The circumstances of the present case, however, are not ordinary.The Magistrate had before him evidence that the registration of themotor bus had been cancelled on the ground that it was permanentlyunserviceable. He had also before him the provisions of section 36 which
DE KRETSER J.—Attorney-General v. Liveris.
state that the holder of a licence, on surrendering his licence for cancella-tion, would be entitled to a refund of a proportionate part of the licenceduty. Of course in this case there was no licence to surrender.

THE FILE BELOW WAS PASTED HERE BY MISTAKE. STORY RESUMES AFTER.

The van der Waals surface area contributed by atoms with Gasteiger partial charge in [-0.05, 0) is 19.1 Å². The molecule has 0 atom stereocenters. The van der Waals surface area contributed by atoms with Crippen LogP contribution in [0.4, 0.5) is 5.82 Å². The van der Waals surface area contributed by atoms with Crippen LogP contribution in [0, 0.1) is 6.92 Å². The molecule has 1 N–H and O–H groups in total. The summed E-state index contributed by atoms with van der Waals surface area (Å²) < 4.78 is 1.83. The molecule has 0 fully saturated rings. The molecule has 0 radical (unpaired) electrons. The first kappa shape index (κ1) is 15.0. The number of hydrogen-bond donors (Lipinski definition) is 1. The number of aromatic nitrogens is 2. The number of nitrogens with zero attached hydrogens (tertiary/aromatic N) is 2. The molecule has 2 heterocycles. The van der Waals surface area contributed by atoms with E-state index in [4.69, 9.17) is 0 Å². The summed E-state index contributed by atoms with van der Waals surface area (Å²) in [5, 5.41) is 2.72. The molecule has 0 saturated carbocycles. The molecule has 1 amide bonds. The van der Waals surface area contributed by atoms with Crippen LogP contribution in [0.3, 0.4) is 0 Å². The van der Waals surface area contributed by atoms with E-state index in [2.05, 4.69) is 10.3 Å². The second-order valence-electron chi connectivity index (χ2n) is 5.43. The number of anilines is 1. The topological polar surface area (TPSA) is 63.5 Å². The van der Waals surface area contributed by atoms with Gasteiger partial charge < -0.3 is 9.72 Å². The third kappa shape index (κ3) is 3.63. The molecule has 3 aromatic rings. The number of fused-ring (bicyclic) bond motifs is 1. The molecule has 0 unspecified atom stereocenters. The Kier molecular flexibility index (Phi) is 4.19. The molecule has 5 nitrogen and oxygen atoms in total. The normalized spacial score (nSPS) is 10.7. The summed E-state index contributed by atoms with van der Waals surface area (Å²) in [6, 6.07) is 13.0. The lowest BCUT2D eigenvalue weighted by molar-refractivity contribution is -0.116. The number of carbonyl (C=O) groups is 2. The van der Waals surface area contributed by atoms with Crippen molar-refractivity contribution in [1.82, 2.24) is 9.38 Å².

The principle of the Ordinance seems to be that the registered ownerof a motor vehicle should pay the licence duty in advance, unless he hadtaken certain steps to have himself exempted from that obligation, butthat he should not pay if his motor vehicle was unserviceable or if hesurrendered his licence for cancellation. The facts disclosed in this casedo not come within the purview of any of the sections of the Ordinance.
It would be exceedingly harsh if the licensing authority levied the amountdue for the whole year and refused to make a refund because it was nota case of the holder of a licence surrendering his licence, and the Magistratewould be violating natural principles of justice if he interpreted theprovisions of section 160 (1) literally.